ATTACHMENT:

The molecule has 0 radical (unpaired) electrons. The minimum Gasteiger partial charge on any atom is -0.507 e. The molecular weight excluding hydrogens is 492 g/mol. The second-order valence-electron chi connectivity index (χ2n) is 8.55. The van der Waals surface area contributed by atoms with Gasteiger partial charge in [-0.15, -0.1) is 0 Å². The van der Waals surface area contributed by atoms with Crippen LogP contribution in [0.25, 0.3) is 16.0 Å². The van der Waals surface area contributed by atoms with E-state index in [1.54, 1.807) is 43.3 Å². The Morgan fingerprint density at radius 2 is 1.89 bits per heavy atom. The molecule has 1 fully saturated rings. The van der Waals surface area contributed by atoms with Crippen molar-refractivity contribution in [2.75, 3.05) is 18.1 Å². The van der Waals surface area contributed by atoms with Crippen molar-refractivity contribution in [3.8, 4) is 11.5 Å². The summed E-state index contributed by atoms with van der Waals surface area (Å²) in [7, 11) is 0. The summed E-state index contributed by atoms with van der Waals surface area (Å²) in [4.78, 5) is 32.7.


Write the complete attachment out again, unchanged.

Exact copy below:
The molecule has 0 radical (unpaired) electrons. The minimum Gasteiger partial charge on any atom is -0.507 e. The molecular weight excluding hydrogens is 492 g/mol. The second-order valence-electron chi connectivity index (χ2n) is 8.55. The van der Waals surface area contributed by atoms with Gasteiger partial charge in [-0.15, -0.1) is 0 Å². The van der Waals surface area contributed by atoms with Crippen LogP contribution in [0.25, 0.3) is 16.0 Å². The van der Waals surface area contributed by atoms with E-state index in [1.54, 1.807) is 43.3 Å². The Morgan fingerprint density at radius 2 is 1.89 bits per heavy atom. The molecule has 1 fully saturated rings. The van der Waals surface area contributed by atoms with Crippen molar-refractivity contribution in [2.75, 3.05) is 18.1 Å². The van der Waals surface area contributed by atoms with Crippen molar-refractivity contribution in [3.8, 4) is 11.5 Å². The summed E-state index contributed by atoms with van der Waals surface area (Å²) in [7, 11) is 0. The summed E-state index contributed by atoms with van der Waals surface area (Å²) in [4.78, 5) is 32.7.